Find a Yamaha WR125R here.
Yamaha WR125R

3. Suzuki DR-Z400 – the classic dual purpose ‘enduro’

Suzuki, too, has a great reputation when it comes to novice-friendly enduros, mostly due to its brilliant, 30bhp, air-cooled four-stroke single, the DR350S, which gave a whole generation a great introduction to enduro riding between 1992 and 1999 and the liquid-cooled, enlarged DR-Z400 was its natural successor between 2001 and 2008. Although, with 39bhp, the DR-Z is more powerful than the DR, it’s still a brilliant blend of ease and competence and also dirt and road abilities – so much so, in fact, Suzuki also offered an ‘SM’ supermoto version with street wheels, brakes and so on while many owners also have spare sets of wheels to use their bikes for both. And although the liquid-cooling makes it also more sophisticated and complicated, the DR-Z is still a fairly simple, straightforward and durable buying proposition and good ones are still prized today.

Find a Suzuki DR-Z400 here.
Suzuki DR-Z400

4. Honda CRF450RL – the classy big ‘mud-plugger’

Big bore enduro bikes used to be so fierce and intimidating they were the preserve of experienced off-road riders only – but not any more. Honda has a longer experience of big bore off-roaders than most and offers a wider range of bikes based around its big 450 liquid-cooled single, ranging from the motocross CRF450R to the slightly softer CRF450RX enduro and, since 2019, this, it’s softer-still, more trail-style CRF450L. It’s a brilliant dirt bike for relative novices, too. The engine is based on that of the MX-er but detuned to give a wider spread of torque and power better suited to the ‘hobby‘ enduro rider. Handling, though heavier than smaller bikes, is good; the CRF has quality suspension, brakes and LED lights and it also reeks of typical Honda quality and durability. On the downside, it’s quite expensive, at £9000 and its competition heritage shows in requiring oil changes every 600 miles, but if you want a big ‘enduro’ that doesn’t terrify with its performance and impracticality, it’s definitely worth a look.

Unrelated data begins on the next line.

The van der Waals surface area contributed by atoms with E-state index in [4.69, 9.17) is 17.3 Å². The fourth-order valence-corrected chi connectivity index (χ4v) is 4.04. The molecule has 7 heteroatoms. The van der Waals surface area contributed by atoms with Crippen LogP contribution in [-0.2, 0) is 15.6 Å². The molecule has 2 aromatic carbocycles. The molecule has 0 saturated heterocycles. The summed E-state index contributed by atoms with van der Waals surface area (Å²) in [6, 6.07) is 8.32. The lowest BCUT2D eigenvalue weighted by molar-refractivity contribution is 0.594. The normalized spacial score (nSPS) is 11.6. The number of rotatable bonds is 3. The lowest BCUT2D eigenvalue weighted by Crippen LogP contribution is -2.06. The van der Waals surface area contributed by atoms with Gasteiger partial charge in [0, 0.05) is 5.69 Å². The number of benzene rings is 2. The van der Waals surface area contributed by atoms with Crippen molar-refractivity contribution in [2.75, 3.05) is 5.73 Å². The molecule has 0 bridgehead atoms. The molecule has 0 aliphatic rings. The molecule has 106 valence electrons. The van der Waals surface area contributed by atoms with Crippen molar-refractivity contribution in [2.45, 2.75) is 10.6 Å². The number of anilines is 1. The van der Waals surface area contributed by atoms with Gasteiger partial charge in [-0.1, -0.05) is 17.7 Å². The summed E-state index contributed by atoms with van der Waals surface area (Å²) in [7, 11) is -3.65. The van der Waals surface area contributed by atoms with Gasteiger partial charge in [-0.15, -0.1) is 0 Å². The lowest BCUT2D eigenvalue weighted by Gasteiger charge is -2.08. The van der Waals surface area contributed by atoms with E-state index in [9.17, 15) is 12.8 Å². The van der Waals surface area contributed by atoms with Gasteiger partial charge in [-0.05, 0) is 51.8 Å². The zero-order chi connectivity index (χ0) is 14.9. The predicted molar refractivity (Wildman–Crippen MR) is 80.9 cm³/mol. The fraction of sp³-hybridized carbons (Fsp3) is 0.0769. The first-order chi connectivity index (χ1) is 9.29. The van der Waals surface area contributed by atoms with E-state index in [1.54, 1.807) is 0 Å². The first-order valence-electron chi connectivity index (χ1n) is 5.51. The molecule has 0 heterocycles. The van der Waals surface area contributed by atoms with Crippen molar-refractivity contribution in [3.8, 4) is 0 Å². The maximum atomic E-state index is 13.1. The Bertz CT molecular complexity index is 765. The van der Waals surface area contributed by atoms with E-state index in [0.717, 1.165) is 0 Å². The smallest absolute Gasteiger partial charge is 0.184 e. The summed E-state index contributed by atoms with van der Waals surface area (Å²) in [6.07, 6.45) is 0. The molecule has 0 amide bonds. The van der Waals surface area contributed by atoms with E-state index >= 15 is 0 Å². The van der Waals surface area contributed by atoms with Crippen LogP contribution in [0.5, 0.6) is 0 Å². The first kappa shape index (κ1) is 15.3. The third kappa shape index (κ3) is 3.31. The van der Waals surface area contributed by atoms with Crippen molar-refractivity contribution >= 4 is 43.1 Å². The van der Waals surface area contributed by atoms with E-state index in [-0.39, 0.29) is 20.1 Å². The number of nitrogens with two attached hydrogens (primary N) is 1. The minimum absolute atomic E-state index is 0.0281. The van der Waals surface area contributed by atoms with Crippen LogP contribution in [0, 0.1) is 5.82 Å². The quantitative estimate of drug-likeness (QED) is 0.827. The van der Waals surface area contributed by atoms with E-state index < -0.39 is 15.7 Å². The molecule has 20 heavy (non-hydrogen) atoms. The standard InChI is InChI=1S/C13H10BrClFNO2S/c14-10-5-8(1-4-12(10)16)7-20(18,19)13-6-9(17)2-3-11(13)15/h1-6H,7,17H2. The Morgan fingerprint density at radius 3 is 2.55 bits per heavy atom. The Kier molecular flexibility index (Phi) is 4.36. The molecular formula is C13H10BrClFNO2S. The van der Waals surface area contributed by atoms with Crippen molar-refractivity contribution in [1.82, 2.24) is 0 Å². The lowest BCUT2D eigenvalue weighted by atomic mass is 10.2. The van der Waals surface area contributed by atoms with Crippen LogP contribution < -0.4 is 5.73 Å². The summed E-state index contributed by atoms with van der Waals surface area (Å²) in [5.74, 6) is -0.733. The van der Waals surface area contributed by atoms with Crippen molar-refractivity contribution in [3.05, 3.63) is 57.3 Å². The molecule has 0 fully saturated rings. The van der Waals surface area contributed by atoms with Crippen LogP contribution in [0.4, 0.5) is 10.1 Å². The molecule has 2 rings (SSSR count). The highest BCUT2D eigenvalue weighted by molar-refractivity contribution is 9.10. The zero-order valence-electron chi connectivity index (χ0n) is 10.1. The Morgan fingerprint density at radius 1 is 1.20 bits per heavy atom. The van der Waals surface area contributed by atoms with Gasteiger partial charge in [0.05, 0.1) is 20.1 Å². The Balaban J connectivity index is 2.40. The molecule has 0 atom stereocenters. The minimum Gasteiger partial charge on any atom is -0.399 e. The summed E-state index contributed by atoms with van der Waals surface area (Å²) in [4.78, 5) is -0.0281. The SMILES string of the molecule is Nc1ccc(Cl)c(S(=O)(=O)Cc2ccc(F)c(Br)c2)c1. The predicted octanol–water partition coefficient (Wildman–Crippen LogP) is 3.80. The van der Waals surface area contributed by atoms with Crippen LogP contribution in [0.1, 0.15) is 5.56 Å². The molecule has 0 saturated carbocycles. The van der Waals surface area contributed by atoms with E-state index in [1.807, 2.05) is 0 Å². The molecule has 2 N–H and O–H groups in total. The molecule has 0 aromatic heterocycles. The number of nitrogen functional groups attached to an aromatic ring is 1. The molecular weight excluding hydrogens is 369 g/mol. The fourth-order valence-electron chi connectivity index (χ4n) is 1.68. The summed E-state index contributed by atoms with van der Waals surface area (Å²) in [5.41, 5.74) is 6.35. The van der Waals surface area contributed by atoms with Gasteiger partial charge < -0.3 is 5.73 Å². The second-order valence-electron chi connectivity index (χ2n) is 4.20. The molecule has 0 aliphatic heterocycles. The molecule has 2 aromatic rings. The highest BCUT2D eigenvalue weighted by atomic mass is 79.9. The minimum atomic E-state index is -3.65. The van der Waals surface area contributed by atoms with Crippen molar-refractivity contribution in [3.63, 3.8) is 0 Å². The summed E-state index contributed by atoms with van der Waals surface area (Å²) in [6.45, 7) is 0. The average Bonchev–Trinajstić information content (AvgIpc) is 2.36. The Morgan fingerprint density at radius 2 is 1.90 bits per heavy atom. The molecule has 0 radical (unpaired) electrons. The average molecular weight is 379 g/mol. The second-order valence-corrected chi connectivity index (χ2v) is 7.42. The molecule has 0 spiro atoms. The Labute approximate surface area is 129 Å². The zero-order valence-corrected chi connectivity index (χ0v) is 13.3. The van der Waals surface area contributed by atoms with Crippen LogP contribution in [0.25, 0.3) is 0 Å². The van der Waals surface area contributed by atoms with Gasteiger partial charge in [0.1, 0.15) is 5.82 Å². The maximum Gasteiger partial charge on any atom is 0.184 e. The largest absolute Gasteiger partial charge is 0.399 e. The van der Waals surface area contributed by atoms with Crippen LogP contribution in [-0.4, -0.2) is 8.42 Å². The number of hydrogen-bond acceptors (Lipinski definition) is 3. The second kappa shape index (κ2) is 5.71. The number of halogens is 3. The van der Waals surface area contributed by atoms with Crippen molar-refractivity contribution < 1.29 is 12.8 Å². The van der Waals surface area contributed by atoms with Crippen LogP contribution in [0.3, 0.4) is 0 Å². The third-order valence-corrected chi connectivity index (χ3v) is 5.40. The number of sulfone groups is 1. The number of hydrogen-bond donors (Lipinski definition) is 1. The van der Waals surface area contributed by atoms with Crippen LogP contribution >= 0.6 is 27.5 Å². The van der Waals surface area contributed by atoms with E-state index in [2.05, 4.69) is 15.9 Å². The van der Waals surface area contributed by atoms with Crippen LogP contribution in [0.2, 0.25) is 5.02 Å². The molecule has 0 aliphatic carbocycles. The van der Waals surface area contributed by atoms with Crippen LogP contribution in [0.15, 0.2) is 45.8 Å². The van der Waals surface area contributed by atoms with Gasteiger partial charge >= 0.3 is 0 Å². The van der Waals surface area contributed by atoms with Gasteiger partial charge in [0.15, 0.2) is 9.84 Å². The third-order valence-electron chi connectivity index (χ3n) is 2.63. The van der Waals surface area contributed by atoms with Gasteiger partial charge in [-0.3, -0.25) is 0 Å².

Find a Honda CRF450RL here.
Honda CRF450RL

5. KTM Freeride-E – the best electric enduro so far

Electric bikes may not yet have caught on as much as electric cars but they’re coming and when it comes to electric enduro bikes Austrian off-road specialists KTM lead the way with its Freeride-E. Launched in 2015 to wide acclaim, the Freeride-E is basically an electric version of the company’s leisure-orientated enduro bike, the Freeride 350 launched in 2014. Updated since to become the more hardcore Freeride E-XC, its electric motor produces the equivalent of 21bhp and its chassis is pure, quality off-road spec, comprising quality WP suspension and disc brakes all-round. While to ride it’s like nothing else – a virtually silent, genuinely capable enduro with bags of instant go. On the downside, it’s not road legal and its range is little mo0re than 20 miles, rendering it a toy that needs vanning about for short bouts of fun, but as a sign of what’s to come and representative of what electric enduros are capable of, it’s the current best.

Find a KTM Freeride here.
KTM Freeride-E